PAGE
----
Sometimes, the customer won’t have a grayscale image or logo that is ideal for laser engraving. It’s not the end of the world, but it does require a few extra steps on your end prior to engraving. More often than not, the greater the number of colors or shades of a color, the more likely a simple conversion to grayscale can be done on your laser’s software. But if you find that it doesn’t look quite right, perhaps consider the manual method. It gives you the most control, allowing for best contrast between colors. Use the following guidelines to learn how to adjust your own graphic…
- Vector image
- Graphics software
- Wood (See Step One for further clarification)
- Laser system
Step One: Choose the right wood type for your specific graphic
Wood is the ideal material to laser engrave with grayscale. Results vary widely by the color, so choosing a type of wood that complements the graphic is an important step.
Lighter woods display the shades and depth differences much better than the darker-toned woods. However, the more oil that is left in the wood, the darker and deeper it lasers given each shade of gray. Sanded and finished woods are best. Well-sanded wood shows the grayscales better, and finished wood cleans easily.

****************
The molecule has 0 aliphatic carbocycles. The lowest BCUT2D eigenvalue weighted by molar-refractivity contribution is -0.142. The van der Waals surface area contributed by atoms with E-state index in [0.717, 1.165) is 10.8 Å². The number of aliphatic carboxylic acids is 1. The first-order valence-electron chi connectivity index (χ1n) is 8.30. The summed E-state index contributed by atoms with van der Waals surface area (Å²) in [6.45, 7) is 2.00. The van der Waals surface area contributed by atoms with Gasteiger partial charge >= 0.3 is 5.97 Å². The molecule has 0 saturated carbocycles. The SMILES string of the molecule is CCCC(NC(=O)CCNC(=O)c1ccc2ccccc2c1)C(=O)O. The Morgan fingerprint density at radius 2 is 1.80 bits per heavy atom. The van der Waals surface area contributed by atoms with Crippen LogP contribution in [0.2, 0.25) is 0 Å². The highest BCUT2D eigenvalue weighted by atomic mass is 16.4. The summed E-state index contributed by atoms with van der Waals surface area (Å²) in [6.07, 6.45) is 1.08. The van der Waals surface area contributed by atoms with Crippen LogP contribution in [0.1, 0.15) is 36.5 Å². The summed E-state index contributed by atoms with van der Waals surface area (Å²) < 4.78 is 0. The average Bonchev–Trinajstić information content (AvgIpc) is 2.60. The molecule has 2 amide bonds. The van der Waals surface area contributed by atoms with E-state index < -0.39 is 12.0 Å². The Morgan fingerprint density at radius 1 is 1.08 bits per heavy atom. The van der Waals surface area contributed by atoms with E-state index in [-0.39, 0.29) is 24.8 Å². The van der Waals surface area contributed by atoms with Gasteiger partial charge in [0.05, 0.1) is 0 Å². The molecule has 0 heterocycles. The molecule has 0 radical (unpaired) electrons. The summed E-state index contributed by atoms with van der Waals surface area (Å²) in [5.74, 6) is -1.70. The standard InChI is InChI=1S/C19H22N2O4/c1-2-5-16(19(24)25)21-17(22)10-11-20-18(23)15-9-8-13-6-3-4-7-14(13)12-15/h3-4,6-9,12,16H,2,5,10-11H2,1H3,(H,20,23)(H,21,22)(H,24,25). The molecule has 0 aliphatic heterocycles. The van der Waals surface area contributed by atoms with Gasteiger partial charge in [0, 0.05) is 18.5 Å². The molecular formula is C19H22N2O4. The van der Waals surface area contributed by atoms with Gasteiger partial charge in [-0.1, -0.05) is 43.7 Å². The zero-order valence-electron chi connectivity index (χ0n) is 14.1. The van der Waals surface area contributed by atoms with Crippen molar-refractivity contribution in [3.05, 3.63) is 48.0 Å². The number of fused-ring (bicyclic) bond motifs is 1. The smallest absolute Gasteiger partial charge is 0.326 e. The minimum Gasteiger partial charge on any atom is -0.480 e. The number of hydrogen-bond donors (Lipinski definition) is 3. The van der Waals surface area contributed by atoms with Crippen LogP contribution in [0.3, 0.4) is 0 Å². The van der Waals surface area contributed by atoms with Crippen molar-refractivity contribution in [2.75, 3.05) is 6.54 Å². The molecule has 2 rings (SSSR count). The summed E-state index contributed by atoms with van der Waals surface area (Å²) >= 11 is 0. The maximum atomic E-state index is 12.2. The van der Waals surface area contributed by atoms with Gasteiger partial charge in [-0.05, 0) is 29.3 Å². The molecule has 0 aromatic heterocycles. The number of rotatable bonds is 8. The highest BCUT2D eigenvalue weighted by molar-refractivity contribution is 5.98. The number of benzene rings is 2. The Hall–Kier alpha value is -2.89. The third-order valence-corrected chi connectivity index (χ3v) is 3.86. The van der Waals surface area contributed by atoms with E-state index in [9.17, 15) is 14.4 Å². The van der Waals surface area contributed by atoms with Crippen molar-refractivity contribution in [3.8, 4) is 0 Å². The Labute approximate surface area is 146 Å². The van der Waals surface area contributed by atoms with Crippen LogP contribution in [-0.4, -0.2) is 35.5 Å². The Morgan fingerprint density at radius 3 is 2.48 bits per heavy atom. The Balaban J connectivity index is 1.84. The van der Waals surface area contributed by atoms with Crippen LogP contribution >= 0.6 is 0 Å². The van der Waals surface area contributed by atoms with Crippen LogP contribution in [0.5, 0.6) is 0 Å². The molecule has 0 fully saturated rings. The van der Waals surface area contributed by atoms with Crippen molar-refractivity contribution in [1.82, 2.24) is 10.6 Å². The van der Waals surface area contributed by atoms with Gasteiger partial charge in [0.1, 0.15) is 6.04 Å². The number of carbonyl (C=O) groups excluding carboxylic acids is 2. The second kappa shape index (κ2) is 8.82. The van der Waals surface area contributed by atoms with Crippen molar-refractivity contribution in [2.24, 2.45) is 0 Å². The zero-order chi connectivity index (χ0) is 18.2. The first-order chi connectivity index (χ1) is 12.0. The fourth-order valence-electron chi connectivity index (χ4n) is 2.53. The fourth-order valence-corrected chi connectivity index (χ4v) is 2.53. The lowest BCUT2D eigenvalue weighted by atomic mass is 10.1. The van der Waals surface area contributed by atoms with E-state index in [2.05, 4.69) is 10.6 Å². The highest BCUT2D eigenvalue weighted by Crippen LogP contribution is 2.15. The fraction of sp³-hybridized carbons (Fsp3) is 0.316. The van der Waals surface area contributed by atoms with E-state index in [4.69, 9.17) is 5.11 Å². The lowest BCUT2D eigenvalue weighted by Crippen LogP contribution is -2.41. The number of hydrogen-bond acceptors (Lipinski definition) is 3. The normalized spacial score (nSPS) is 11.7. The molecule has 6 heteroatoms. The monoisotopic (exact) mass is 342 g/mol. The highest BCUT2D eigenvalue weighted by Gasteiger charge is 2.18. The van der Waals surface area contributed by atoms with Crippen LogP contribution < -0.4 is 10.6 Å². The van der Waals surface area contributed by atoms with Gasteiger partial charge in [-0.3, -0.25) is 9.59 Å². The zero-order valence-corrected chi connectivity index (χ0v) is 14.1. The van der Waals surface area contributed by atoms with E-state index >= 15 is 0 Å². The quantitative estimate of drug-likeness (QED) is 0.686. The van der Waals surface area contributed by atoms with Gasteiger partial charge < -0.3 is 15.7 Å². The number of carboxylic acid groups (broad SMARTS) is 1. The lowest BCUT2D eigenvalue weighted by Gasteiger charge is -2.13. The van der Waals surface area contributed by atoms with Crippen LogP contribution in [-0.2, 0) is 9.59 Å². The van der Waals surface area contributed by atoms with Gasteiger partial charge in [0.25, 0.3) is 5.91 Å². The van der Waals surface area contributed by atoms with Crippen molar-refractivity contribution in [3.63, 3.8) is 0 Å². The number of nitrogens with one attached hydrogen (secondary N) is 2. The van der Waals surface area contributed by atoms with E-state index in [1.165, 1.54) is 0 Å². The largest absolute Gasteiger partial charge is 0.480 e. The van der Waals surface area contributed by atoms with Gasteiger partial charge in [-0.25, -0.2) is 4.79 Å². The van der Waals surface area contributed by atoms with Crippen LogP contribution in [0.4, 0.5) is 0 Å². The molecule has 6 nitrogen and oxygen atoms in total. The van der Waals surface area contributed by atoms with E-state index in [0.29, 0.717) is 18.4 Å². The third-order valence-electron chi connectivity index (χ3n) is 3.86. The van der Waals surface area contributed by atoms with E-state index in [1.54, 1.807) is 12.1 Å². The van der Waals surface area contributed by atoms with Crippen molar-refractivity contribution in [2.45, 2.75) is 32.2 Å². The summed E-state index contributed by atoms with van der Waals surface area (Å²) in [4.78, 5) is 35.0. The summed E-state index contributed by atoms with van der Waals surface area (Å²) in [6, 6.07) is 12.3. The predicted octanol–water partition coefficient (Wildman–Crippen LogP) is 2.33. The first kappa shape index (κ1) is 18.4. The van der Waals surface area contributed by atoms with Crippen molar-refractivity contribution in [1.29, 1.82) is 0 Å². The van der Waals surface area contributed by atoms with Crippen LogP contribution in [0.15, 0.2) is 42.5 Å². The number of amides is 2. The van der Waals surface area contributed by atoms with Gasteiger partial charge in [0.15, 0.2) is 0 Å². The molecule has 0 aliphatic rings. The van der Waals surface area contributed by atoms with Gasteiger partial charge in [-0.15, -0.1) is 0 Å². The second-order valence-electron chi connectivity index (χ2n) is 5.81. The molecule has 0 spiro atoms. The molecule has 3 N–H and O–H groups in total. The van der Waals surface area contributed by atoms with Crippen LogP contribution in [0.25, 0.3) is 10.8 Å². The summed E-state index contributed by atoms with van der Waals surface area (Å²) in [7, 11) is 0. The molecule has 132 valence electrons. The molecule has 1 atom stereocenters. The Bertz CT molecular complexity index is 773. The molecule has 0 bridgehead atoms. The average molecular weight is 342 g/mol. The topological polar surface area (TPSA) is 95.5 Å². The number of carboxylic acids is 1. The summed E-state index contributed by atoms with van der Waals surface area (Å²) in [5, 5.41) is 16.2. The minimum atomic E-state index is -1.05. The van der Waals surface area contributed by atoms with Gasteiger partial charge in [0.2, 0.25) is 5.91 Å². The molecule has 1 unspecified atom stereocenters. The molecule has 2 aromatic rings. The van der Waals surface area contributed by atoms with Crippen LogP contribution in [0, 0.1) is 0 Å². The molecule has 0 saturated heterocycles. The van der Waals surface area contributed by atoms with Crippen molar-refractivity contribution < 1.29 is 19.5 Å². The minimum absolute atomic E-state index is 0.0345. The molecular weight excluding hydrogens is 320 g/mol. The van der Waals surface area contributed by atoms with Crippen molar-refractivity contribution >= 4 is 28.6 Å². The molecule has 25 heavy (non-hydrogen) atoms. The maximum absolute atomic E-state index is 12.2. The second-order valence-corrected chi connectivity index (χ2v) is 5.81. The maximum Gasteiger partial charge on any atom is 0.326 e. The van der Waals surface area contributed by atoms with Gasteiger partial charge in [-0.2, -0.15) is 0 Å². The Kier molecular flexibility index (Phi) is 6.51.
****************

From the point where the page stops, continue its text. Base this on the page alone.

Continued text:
Step Two: Convert colors to appropriate shades of gray
In your graphics software, select each shade of the graphic individually.
Converting color to grayscale looks most authentic when light tones become light shades of gray, and darker tones, darker shades of gray. White and black with three shades of gray is the maximum range that works well for most projects. Darker tones such as navy blue would become dark shades of gray, such as 70 percent. Yellow would become 10 percent, and red, a fairly neutral tone, would become 50 percent black.
The larger number of color tones you need to represent, the less distinction between gray tones is necessary. If the client is looking for finer or more subtle levels of differentiation, perhaps five gray shades will give good results. When selecting shades, leave a minimum of 20 percent between shades; 30 percent is better. If you only need two shades (along with black and white), for example, 30 percent and 70 percent work well.
In this example, the butterfly has a pure black circle as the head. The wings are split into two sections: the top has three shades of gray from 30 percent as the lightest, 60, and 80 percent as the darkest. The bottom section also has three shades, each differing by the same amount as the top section; however, they start at 40 percent, then 70 percent, and the darkest is 90 percent.
Step Three: Engrave
Send the new graphic to your laser. If you used an unfinished wood, it will likely need a light sanding to remove all of the soot from lasering.
—Bob Hagel, Eagle’s Mark